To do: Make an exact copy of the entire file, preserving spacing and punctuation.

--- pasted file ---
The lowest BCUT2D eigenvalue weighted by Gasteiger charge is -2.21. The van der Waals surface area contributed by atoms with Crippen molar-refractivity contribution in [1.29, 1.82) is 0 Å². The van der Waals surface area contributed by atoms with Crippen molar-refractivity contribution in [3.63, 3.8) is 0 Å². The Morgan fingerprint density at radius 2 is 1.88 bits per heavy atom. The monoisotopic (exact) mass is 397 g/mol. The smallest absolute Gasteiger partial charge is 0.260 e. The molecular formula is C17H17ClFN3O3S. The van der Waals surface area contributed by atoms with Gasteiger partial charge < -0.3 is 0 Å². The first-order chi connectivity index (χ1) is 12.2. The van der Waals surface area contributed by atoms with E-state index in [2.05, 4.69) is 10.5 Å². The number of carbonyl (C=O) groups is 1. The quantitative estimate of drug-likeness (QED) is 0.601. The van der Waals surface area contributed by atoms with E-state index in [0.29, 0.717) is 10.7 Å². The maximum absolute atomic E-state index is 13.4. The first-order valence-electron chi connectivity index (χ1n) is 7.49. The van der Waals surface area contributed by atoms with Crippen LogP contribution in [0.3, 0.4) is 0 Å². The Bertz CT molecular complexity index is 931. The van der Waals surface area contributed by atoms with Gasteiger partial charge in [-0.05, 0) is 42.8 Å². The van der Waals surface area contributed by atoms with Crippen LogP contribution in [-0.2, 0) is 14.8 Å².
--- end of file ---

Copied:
The lowest BCUT2D eigenvalue weighted by Gasteiger charge is -2.21. The van der Waals surface area contributed by atoms with Crippen molar-refractivity contribution in [1.29, 1.82) is 0 Å². The van der Waals surface area contributed by atoms with Crippen molar-refractivity contribution in [3.63, 3.8) is 0 Å². The Morgan fingerprint density at radius 2 is 1.88 bits per heavy atom. The monoisotopic (exact) mass is 397 g/mol. The smallest absolute Gasteiger partial charge is 0.260 e. The molecular formula is C17H17ClFN3O3S. The van der Waals surface area contributed by atoms with Gasteiger partial charge < -0.3 is 0 Å². The first-order chi connectivity index (χ1) is 12.2. The van der Waals surface area contributed by atoms with E-state index in [2.05, 4.69) is 10.5 Å². The number of carbonyl (C=O) groups is 1. The quantitative estimate of drug-likeness (QED) is 0.601. The van der Waals surface area contributed by atoms with E-state index in [0.29, 0.717) is 10.7 Å². The maximum absolute atomic E-state index is 13.4. The first-order valence-electron chi connectivity index (χ1n) is 7.49. The van der Waals surface area contributed by atoms with Crippen LogP contribution in [0.3, 0.4) is 0 Å². The Bertz CT molecular complexity index is 931. The van der Waals surface area contributed by atoms with Gasteiger partial charge in [-0.05, 0) is 42.8 Å². The van der Waals surface area contributed by atoms with Crippen LogP contribution in [-0.2, 0) is 14.8 Å².